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Indian Student Association hosts Gautam Raghavan at annual advocacy event

The discussion focused on topics in the South Asian community and how to get politically involved

<p>Raghavan currently serves as the chief of staff for Congresswoman Pramila Jayapal, D-Wash., and was the former associate director of public engagement under the Obama administration.</p>

Raghavan currently serves as the chief of staff for Congresswoman Pramila Jayapal, D-Wash., and was the former associate director of public engagement under the Obama administration.

The Indian Student Association hosted their largest annual advocacy event — Chit Chaat — Wednesday evening in Nau Hall with guest speaker Gautam Raghavan. Chit Chaat aims to highlight topics in the South Asian community that aren’t prominently discussed, such as entering political careers. 

Raghavan currently serves as the chief of staff for Congresswoman Pramila Jayapal, D-Wash., and was the former associate director of public engagement under the Obama administration, where he facilitated conversations surrounding the LGBTQ+ community and Asian American community with the president. 

The event kicked off with remarks from Raghavan about his background and his own immigration story. Raghavan was born in Bangalore, India and immigrated to the United States at the age of three. His family left India to escape government corruption and allow his father to obtain a PhD. They settled in Seattle, Wash. where Raghavan grew up.

“I think for a lot of us, our immigration stories or parents’ immigration stories play a big role in how we think about politics,” Raghavan said. “And ultimately the kind of politics we want to pursue, whether conservative or liberal or something else entirely.”

Raghavan interned in Washington, D.C. while he was in college and returned in 2004 to take a job as a political fundraiser with the Democratic National Committee. He arrived in D.C. just as the Bush administration began its push to ban same-sex marriage.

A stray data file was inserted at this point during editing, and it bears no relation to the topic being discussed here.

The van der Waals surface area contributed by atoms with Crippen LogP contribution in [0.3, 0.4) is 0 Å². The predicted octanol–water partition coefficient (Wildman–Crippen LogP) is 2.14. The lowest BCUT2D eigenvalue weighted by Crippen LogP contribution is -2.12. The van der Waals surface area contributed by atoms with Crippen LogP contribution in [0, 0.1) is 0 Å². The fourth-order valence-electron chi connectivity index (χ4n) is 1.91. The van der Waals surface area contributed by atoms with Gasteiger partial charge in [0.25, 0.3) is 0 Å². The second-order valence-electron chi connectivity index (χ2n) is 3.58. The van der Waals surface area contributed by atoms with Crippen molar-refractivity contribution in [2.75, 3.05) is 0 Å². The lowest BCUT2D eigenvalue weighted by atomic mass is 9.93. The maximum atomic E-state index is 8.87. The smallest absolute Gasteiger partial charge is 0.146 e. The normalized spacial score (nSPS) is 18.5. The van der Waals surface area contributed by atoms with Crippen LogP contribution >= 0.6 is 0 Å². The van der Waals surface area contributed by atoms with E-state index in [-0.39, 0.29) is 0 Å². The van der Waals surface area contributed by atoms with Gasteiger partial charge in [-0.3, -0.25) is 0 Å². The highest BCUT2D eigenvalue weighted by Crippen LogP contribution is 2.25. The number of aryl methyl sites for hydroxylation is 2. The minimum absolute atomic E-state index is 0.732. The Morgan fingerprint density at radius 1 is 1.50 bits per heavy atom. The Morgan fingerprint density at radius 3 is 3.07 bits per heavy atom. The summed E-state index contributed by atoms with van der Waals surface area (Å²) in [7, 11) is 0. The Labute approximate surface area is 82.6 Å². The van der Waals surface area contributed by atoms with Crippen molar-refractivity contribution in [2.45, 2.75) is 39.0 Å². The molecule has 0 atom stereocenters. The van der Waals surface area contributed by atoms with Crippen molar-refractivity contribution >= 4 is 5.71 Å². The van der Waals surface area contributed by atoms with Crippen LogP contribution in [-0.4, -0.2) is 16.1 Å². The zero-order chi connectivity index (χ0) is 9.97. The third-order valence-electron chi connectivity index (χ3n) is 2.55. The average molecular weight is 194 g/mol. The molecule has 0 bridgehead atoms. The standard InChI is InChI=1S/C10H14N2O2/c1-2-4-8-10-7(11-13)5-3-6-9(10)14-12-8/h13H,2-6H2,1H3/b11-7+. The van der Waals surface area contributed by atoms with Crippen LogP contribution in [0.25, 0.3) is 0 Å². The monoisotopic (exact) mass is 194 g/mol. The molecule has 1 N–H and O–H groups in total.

“Coming out as a gay man became very political at the same time,” Raghavan said. “But it’s coming up in this landscape in which the president of the United States is trying to use marriage equality as a political tool to divide the country and literally get conservatives to come out and vote for him … I decided, you know, that politics is what I want to do. D.C. is where I want to be.”

He first worked as a political fundraiser for the Democratic National Committee in 2004 and was later relocated to Chicago to help Obama’s campaign in 2008. Following the success of Obama’s campaign, Raghavan accepted a job offer working in the Pentagon for the Department of Defense. 

Raghavan then accepted positions in the White House as the liaison to the LGBTQ+ community and the Asian American community — which allowed him to directly voice the concerns of each community to the president. 

He also touched upon how easy it is to doubt yourself in political roles and how to combat those feelings. 

“I realized when I was there was everyone there had some form of imposter syndrome,” Raghavan said. “ I think this is specifically true for women and people of color. Very often we doubt ourselves, and we think, ‘Well, but I don't deserve it.’ And we have to remind ourselves one, we do, and two, the other people are having those doubts as well.”

The discussion then opened to questions from the audience, with one student asking about how to deal with people attacking your identity politically.

“I would sort of flip it and say it's not about being attacked,” Raghavan said. “It's about, ‘what have I learned from being who I am.’ So from being an immigrant, or being brown or being gay … you learn from it, you learn resilience, you learn creativity and a sense of humor.”

Another question focused on how college students can make political impact aside from social media posts or protests.

“[It’s about] finding those discrete things where you can see a direct impact,” Raghavan said. “So it may be something on campus … like getting plastic bags off campus … or something very specific that you can change. Maybe it's in your dorm, maybe it's your cafeteria … small actionable things that make a difference.”

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